“I would also like to give readers a homework assignment. Sit down, put the article aside, and make a  list of everything you love to do that you’re doing now. Then add a list of everything you want to do and are not doing — big or small, whatever it might be. “I would love to grow a vegetable garden.” Or “I would love to bike to the White House and hang a sign that said, ‘No more offshore drilling.'”

“Then make another list of everything that you don’t want to be doing. On that list, also write anything that you might be doing in the future that you don’t want to be doing.”

“After you’ve got those two lists, it’s very simple. The next day, choose one thing from the first list to start doing and choose one thing from the second list that you don’t want to be doing and remove it from your life. Start integrating one thing at a time into your life. Each one might take a week or it might take a month. Just keep going until your whole life is aligned with the first list.”

You can read the full article here.

Beekeeper Interview

Smoking the bees
Opening the hive
Checking the hive

Karen Wassmer, a native Floridian, followed her husband to Fort Ord, California, where he was stationed in the Army. It was there that Karen read about the dying art of beekeeping that began her fascination about becoming a beekeeper. Finding herself back in Jacksonville to care for her sick mother, the two of them were sitting under a holly tree with thousands of honey bees flying above their heads. Her fascination with beekeeping was reborn. She had reservations about beekeeping because of a childhood allergy to bee stings. Later, she was diagnosed with Horner’s Syndrome which affects the eye, causes lesions, and is sometimes associated with brain cancer when developed late in life. Doctors gave her six months to live and, believing she had nothing to lose, got her first beehive in May 2005. At that time, she built the hives herself but later decided it was cheaper to buy ready-made beehives except for the hive covers and screen bottom boards.

It seems that God had other plans for Karen. She did not succumb to Horner’s Syndrome and gives God the glory for the healing. Apparently, regular bee stings caused the Horner’s to go into remission. The honeybees haven’t been so lucky because they are periodically killed by spraying. Karen believes that systemic pesticides are the primary cause of Colony Collapse Disorder.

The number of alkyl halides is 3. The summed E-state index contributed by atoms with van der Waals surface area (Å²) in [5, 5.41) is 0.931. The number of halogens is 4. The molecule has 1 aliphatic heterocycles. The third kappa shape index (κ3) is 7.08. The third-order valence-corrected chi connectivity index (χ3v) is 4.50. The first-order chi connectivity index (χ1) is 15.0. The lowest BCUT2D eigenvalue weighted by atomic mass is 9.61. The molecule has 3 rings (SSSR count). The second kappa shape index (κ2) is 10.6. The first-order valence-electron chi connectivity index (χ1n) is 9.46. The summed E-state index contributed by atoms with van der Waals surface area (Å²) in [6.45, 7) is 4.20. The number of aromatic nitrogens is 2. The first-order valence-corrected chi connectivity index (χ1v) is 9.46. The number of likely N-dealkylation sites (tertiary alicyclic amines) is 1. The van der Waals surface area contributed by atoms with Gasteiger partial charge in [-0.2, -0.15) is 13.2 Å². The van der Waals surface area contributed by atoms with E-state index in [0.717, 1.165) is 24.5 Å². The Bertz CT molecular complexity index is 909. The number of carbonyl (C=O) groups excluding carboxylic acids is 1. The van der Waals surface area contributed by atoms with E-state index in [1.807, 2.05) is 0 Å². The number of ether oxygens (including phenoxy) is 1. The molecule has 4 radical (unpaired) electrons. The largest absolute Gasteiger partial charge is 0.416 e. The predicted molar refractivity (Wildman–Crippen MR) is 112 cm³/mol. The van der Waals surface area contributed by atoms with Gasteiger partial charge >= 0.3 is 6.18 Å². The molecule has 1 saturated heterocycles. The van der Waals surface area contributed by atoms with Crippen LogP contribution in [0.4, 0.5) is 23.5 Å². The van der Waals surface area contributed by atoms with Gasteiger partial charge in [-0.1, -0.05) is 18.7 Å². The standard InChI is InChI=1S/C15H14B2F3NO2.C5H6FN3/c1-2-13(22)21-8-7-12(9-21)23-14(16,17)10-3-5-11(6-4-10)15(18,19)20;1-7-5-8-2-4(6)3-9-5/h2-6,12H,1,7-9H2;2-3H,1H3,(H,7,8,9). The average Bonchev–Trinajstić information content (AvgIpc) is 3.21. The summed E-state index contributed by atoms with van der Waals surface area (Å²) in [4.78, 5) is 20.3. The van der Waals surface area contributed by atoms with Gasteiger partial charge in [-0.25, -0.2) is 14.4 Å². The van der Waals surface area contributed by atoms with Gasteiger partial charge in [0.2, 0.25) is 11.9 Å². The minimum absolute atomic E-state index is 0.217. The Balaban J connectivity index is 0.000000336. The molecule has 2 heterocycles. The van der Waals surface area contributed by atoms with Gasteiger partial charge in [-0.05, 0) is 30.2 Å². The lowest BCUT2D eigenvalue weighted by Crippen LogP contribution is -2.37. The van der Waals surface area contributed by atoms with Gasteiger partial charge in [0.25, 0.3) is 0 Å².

Honeybees are also affected by diseases passed onto them by varroa mites. Bees are unable to remove varroa mites from their backside. In her first couple of years of beekeeping, her bees came under attack by these mites and she followed the advice of other beekeepers who used the chemical Sucrocide to control the varroa mite population. The use of chemicals, however, went against her beliefs. With assistance from God, she invented an organic way to control the mites by attaching a small brush at the entrance to the hives. It helps remove some of the varroa mites from the bee’s backsides and reduces the problem to a manageable level.

Karen also taught herself to raise one very special bee, the Queen. She did so by reading books, listening to beekeepers of long standing and persevering despite early failures.

I had the special privilege of listening to her speak at The Garden Club of Jacksonville where I learned a few quirky facts I’d like to share with you:

  • There are about 11 strains of European honeybees in the U.S.
  • Honeybees have two stomachs – one for nectar to take back to the hive and one for its own sustenance
  • Pollen is pure protein
  • The hive remains at 90 degrees all the time

A question from the audience produced startling news for me. I don’t remember the question but the answer is engraved in my mind. I had assumed that honeybees pollinated all of the veggies in my garden. Not so! Karen said it takes a carpenter bee to pollinate my tomato and pepper plants and a squash bee for my squash plants. I found an easy-to-read list of crop plants and the bees that pollinate them at Wikipedia.

Karen offers mentoring classes and workshops for new beekeepers, lectures to schools and organizations, educational tours of her farm and bees, bee removal, as well as the sale of queen bees, the varroa mite brush, and fresh organic produce from her farm. You can contact her at http://kwapiary.com.